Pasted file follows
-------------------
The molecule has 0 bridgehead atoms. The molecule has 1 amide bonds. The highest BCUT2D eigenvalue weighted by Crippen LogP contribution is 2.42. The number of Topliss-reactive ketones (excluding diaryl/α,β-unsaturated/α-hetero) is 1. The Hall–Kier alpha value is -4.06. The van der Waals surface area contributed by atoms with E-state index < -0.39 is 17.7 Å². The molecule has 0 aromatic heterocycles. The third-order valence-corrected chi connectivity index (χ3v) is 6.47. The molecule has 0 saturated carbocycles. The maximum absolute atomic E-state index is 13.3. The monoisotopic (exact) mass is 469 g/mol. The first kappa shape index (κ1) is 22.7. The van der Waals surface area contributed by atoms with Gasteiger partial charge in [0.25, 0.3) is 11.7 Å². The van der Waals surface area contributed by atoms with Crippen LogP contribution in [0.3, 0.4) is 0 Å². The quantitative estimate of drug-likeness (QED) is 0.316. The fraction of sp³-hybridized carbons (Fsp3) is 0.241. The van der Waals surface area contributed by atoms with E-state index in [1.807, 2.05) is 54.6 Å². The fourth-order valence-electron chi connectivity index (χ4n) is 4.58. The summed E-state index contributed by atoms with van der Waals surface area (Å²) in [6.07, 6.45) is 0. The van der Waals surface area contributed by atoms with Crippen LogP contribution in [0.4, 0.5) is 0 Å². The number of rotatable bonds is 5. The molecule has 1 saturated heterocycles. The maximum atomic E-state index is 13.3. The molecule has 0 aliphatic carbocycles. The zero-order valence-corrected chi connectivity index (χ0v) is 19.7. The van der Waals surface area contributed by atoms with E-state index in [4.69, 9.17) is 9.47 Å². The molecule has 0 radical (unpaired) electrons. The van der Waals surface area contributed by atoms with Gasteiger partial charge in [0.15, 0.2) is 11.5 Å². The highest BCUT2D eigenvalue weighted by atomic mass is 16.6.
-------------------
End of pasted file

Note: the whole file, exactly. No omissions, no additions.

The molecule has 0 bridgehead atoms. The molecule has 1 amide bonds. The highest BCUT2D eigenvalue weighted by Crippen LogP contribution is 2.42. The number of Topliss-reactive ketones (excluding diaryl/α,β-unsaturated/α-hetero) is 1. The Hall–Kier alpha value is -4.06. The van der Waals surface area contributed by atoms with E-state index < -0.39 is 17.7 Å². The molecule has 0 aromatic heterocycles. The third-order valence-corrected chi connectivity index (χ3v) is 6.47. The molecule has 0 saturated carbocycles. The maximum absolute atomic E-state index is 13.3. The monoisotopic (exact) mass is 469 g/mol. The first kappa shape index (κ1) is 22.7. The van der Waals surface area contributed by atoms with Gasteiger partial charge in [0.25, 0.3) is 11.7 Å². The van der Waals surface area contributed by atoms with Crippen LogP contribution in [0.3, 0.4) is 0 Å². The quantitative estimate of drug-likeness (QED) is 0.316. The fraction of sp³-hybridized carbons (Fsp3) is 0.241. The van der Waals surface area contributed by atoms with E-state index in [1.807, 2.05) is 54.6 Å². The fourth-order valence-electron chi connectivity index (χ4n) is 4.58. The summed E-state index contributed by atoms with van der Waals surface area (Å²) in [6.07, 6.45) is 0. The van der Waals surface area contributed by atoms with Crippen LogP contribution in [0.4, 0.5) is 0 Å². The number of rotatable bonds is 5. The molecule has 1 saturated heterocycles. The maximum atomic E-state index is 13.3. The molecule has 0 aliphatic carbocycles. The zero-order valence-corrected chi connectivity index (χ0v) is 19.7. The van der Waals surface area contributed by atoms with E-state index in [4.69, 9.17) is 9.47 Å². The molecule has 0 radical (unpaired) electrons. The van der Waals surface area contributed by atoms with Gasteiger partial charge in [0.15, 0.2) is 11.5 Å². The highest BCUT2D eigenvalue weighted by atomic mass is 16.6.